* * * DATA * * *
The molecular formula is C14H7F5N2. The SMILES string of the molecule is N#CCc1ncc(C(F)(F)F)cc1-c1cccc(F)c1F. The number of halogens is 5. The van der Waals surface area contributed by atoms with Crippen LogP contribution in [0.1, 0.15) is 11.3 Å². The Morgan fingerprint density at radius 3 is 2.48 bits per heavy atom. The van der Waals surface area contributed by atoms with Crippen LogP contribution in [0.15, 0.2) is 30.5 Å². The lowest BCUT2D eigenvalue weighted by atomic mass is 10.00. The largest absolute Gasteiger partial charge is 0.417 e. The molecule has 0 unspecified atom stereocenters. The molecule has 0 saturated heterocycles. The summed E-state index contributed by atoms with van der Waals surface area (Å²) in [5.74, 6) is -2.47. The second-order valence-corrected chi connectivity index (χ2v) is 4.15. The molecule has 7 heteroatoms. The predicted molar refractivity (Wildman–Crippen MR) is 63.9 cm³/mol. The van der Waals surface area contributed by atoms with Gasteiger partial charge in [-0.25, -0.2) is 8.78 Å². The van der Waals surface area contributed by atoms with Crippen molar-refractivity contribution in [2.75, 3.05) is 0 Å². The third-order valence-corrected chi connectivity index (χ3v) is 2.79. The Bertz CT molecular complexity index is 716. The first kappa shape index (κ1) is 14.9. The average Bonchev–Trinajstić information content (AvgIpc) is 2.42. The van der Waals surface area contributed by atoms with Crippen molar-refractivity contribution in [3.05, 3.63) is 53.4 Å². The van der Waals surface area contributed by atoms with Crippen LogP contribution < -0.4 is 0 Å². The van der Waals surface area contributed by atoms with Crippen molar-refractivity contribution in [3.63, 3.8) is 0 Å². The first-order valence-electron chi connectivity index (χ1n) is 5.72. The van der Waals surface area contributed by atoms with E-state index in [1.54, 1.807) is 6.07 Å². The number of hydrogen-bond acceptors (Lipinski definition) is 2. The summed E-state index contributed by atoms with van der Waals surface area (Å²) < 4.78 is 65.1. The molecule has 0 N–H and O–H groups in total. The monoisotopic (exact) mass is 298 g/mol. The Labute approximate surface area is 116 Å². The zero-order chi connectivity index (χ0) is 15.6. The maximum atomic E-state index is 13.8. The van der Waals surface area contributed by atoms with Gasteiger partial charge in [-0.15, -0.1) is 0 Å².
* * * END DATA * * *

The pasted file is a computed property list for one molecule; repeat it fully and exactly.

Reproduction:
The molecular formula is C14H7F5N2. The SMILES string of the molecule is N#CCc1ncc(C(F)(F)F)cc1-c1cccc(F)c1F. The number of halogens is 5. The van der Waals surface area contributed by atoms with Crippen LogP contribution in [0.1, 0.15) is 11.3 Å². The Morgan fingerprint density at radius 3 is 2.48 bits per heavy atom. The van der Waals surface area contributed by atoms with Crippen LogP contribution in [0.15, 0.2) is 30.5 Å². The lowest BCUT2D eigenvalue weighted by atomic mass is 10.00. The largest absolute Gasteiger partial charge is 0.417 e. The molecule has 0 unspecified atom stereocenters. The molecule has 0 saturated heterocycles. The summed E-state index contributed by atoms with van der Waals surface area (Å²) in [5.74, 6) is -2.47. The second-order valence-corrected chi connectivity index (χ2v) is 4.15. The molecule has 7 heteroatoms. The predicted molar refractivity (Wildman–Crippen MR) is 63.9 cm³/mol. The van der Waals surface area contributed by atoms with Gasteiger partial charge in [-0.25, -0.2) is 8.78 Å². The van der Waals surface area contributed by atoms with Crippen molar-refractivity contribution in [2.75, 3.05) is 0 Å². The third-order valence-corrected chi connectivity index (χ3v) is 2.79. The Bertz CT molecular complexity index is 716. The first kappa shape index (κ1) is 14.9. The average Bonchev–Trinajstić information content (AvgIpc) is 2.42. The van der Waals surface area contributed by atoms with Crippen molar-refractivity contribution in [3.05, 3.63) is 53.4 Å². The van der Waals surface area contributed by atoms with Crippen LogP contribution < -0.4 is 0 Å². The van der Waals surface area contributed by atoms with Crippen molar-refractivity contribution in [3.63, 3.8) is 0 Å². The first-order valence-electron chi connectivity index (χ1n) is 5.72. The van der Waals surface area contributed by atoms with E-state index in [1.54, 1.807) is 6.07 Å². The number of hydrogen-bond acceptors (Lipinski definition) is 2. The summed E-state index contributed by atoms with van der Waals surface area (Å²) < 4.78 is 65.1. The molecule has 0 N–H and O–H groups in total. The monoisotopic (exact) mass is 298 g/mol. The Labute approximate surface area is 116 Å². The zero-order chi connectivity index (χ0) is 15.6. The maximum atomic E-state index is 13.8. The van der Waals surface area contributed by atoms with Gasteiger partial charge in [-0.15, -0.1) is 0 Å².